Also, the evidence in a severe or catastrophic injury case could prove more extensive. Again, when your lawyer needs to gather more evidence, your case timeline could extend.
The Type of Injury Case
Plaintiffs who bring a personal injury lawsuit may have different case timelines depending on the type of accident they face.
So, you could bring a case for injuries resulting from a:
- Car Accident
- Truck accident
- Motorcycle accident
- Slip and fall accident
- Wrongful death
- Work accident
- Medical malpractice
- Nursing home neglect or abuse
Each of these situations comes with unique factors. Some of them involve a great deal of complexity. For example, a medical malpractice lawsuit can prove one of the most complicated personal injury lawsuits. Again, as with the truck accident scenario above, many liable parties could bear responsibility here. A doctor, hospital, or another party could bear liability.
Also, proving that a doctor or another provider caused your health complications can be challenging. For one, doctors and hospitals often come highly prepared with legal resources whenever they encounter a malpractice claim. Secondly, it takes a significant amount of evidence and argumentation to link the provider’s actions (or inactions) to your injury. Expert witnesses will likely need to play a role, as they can attest to the provider’s negligence and confirm that they breached the normal care standard.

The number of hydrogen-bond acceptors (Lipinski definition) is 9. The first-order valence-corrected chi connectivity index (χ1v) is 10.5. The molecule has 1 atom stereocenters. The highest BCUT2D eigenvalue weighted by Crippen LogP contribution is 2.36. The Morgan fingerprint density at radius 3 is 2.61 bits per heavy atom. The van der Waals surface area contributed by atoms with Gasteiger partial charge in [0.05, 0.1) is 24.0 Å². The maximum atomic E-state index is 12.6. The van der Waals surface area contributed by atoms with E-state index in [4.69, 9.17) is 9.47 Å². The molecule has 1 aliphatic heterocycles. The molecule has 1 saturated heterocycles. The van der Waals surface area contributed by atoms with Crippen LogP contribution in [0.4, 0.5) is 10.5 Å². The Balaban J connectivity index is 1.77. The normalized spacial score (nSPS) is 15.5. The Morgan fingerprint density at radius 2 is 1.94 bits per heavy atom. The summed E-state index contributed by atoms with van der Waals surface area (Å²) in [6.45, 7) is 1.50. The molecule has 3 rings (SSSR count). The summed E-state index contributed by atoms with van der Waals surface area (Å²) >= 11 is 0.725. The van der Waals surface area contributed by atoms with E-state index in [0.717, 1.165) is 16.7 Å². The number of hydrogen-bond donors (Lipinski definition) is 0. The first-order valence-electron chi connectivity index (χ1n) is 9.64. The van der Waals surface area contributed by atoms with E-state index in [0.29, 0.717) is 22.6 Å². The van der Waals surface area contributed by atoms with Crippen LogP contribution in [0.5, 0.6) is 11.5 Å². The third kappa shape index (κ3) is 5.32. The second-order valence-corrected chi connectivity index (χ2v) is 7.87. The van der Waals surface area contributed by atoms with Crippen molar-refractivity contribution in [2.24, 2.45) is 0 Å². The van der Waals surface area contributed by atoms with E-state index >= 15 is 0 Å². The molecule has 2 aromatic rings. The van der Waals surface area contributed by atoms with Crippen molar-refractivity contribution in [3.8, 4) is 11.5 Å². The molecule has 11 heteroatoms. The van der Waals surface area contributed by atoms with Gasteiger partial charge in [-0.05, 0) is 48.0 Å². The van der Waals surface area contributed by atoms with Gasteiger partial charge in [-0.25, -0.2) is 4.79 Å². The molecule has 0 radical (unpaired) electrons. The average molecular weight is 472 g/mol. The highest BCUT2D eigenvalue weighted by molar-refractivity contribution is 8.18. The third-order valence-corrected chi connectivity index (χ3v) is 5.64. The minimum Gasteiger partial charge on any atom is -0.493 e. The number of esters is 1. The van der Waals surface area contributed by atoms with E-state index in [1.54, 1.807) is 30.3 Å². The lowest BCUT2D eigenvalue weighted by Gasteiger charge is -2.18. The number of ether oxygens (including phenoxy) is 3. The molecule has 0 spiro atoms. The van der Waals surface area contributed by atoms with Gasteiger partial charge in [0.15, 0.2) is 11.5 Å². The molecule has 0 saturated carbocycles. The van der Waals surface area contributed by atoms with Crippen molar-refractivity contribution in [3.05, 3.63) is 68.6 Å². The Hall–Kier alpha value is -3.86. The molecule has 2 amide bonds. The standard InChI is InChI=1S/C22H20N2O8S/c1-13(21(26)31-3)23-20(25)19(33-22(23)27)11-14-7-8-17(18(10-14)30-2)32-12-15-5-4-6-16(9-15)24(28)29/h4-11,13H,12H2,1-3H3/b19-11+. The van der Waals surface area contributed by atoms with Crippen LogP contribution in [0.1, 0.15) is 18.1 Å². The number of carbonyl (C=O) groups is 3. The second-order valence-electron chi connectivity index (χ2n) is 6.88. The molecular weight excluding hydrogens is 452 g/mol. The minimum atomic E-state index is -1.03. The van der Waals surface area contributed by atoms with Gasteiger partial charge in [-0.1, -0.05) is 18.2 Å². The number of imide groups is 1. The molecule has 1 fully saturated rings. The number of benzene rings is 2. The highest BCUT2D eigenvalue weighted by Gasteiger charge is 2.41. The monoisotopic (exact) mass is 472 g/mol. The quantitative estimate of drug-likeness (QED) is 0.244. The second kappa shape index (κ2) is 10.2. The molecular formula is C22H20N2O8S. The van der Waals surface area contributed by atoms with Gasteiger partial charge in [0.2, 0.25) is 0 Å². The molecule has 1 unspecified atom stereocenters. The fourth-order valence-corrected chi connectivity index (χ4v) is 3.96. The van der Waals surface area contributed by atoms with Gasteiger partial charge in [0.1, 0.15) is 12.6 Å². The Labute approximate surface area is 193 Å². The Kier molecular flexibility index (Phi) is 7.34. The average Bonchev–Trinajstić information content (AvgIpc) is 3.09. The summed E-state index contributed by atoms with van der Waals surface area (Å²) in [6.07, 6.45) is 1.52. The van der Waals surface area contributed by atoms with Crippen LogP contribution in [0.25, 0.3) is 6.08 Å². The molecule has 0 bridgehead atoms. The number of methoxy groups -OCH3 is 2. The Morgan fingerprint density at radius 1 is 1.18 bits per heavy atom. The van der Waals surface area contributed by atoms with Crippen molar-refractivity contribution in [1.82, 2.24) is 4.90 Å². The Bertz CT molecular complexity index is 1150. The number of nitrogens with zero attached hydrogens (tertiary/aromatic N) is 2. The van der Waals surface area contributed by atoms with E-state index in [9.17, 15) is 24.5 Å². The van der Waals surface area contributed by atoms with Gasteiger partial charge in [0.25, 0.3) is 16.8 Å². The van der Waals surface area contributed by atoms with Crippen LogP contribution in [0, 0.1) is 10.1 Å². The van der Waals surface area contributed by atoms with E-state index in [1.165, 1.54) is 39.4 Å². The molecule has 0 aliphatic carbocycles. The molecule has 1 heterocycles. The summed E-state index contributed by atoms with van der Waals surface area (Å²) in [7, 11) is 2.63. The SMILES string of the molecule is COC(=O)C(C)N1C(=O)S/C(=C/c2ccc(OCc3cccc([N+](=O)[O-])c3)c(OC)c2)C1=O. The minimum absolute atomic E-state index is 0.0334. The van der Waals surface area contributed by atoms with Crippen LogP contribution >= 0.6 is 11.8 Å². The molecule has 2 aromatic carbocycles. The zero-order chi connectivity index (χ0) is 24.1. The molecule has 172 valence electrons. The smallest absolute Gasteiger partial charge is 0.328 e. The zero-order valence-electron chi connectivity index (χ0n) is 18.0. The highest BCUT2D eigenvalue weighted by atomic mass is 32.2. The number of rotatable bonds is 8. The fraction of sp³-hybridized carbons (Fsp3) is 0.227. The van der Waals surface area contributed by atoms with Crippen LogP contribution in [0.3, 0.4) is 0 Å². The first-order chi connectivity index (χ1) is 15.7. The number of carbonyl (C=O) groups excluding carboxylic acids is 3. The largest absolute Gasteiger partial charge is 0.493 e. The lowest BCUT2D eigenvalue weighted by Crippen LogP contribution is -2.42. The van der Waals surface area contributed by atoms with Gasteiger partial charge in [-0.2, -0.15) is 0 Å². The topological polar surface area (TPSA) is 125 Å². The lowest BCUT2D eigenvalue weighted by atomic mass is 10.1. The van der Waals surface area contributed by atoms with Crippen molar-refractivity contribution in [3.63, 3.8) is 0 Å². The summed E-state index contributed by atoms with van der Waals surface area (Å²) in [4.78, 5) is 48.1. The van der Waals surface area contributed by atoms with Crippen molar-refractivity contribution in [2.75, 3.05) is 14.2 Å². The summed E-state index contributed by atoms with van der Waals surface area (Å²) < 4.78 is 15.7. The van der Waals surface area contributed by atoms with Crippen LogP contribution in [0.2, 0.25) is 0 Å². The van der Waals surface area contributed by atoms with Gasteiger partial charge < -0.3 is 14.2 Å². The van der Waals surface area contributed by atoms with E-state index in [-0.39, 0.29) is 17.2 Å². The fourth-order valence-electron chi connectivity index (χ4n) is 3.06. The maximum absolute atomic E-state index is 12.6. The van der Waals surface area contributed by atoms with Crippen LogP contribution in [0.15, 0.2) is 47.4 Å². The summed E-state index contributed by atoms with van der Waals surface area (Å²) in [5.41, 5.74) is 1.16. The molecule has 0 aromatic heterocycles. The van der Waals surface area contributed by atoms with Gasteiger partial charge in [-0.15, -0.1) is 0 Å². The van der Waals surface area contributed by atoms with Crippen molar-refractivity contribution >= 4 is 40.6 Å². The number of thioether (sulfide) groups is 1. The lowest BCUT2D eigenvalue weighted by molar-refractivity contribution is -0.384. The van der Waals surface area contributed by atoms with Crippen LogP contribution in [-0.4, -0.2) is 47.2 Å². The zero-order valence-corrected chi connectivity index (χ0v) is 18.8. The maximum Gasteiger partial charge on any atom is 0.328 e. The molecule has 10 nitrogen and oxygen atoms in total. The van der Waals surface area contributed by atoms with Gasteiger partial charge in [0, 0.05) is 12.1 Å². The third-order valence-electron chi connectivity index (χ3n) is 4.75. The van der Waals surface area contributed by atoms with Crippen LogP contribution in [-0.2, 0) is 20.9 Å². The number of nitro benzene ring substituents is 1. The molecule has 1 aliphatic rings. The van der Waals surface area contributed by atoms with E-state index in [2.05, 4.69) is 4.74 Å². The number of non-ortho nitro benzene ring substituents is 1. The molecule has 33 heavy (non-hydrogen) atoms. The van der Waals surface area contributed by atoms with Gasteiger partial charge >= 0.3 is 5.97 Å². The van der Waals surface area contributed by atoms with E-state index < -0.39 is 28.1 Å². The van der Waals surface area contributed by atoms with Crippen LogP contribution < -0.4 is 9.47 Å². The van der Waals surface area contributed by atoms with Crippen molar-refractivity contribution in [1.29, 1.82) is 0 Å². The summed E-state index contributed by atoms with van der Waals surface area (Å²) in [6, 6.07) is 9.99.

On the other hand, no personal injury case will be simple. Any case can involve complicating factors. Even in a seemingly straightforward fender-bender accident, the insurance company may prove aggressive or difficult to work with. You never know exactly how long a case may take until the initial stages begin to play out.
The Cooperation of the Liable Party
As mentioned, the willingness of the other party to participate in negotiations plays a big role in your case timeline. If you can settle out of court, this typically makes for a faster process. When you need to go to trial, your case may take many extra months.
Delays in the Court System
When you work within the civil court system, you have to operate according to the timeline of judges and juries. This means that your case could face delays. Some court systems have a backlog of civil cases that need to work their way through the system. When the court hears your case depends on when you filed your lawsuit and your case’s complexity. Also, the defendant’s legal team may file motions intended to delay the case.
If you have an attorney on your side, though, they can help you work through these delays and challenges. They have strategies to ensure you have the smoothest, most efficient experience possible when you file a personal injury lawsuit.